Lisi for assembling one of the best music systems I have
heard and, I might add here, not readily found at retailers.
|VAC Signature Preamplifier Mk II "Renaissance Signature"
Those of you, interested in specifications — rejoice.
This component is made with the precision of Swiss watchmakers
housed in chassis resembling the solidity of tanks. Transfer
of resonance is almost impossible as there is practically
no buildup of vibration caused by energy storage. I place
this on top of the many problem-causing elements in gear,
because along with a music signal vibrations are amplified,
thus diminishing clarity, space and tonal precision. As
this in under control from the get-go, further technical
creativity complements the design.
The Signature preamplifier has no coupling capacitors
from input to output, because they can obstruct signal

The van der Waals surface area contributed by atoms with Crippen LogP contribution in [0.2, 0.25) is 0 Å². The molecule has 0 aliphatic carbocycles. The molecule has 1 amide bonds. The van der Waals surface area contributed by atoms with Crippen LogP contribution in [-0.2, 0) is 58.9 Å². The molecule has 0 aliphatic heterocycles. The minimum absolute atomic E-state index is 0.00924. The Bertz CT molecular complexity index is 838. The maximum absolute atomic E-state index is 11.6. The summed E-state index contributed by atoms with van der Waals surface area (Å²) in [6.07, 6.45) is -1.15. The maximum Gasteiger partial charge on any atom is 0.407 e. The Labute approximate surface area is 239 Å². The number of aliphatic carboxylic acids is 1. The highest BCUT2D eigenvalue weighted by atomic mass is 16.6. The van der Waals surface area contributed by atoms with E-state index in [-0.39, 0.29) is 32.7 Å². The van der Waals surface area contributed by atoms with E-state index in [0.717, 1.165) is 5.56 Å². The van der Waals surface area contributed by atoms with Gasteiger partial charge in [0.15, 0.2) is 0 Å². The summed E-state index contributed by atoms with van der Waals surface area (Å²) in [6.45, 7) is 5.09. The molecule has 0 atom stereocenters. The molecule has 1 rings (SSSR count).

purity and detail caused by direct-coupled Class A1 triode
tubes used here. As well, the unit hasn’t a negative
feedback loop; the output interface is said to be100 percent
stable and free from dynamic interactions with the load.
Five standard RCA line inputs (four when phono is added)
and fully balanced inputs are also provided. Of course,
there are also fully balanced outputs. The Signature’ balancing
is accomplished by differential triodes that drive a special
output transformer — a methodology which renders
a true balanced signal (tube-based preamplifiers using
cathode followers can not accommodate balanced circuitry).
The Signature’ transformer output may also be used
with unbalanced loads.
The line stage provides a fully buffered tape loop and
a “cinema bypass” mode, allowing integrating
the preamp with home theater (shame on you). The cinema
bypass is a fixed gain input that allows volume-controlled
source components and passes this signal through to the
stereo power amplifiers without further processing. Though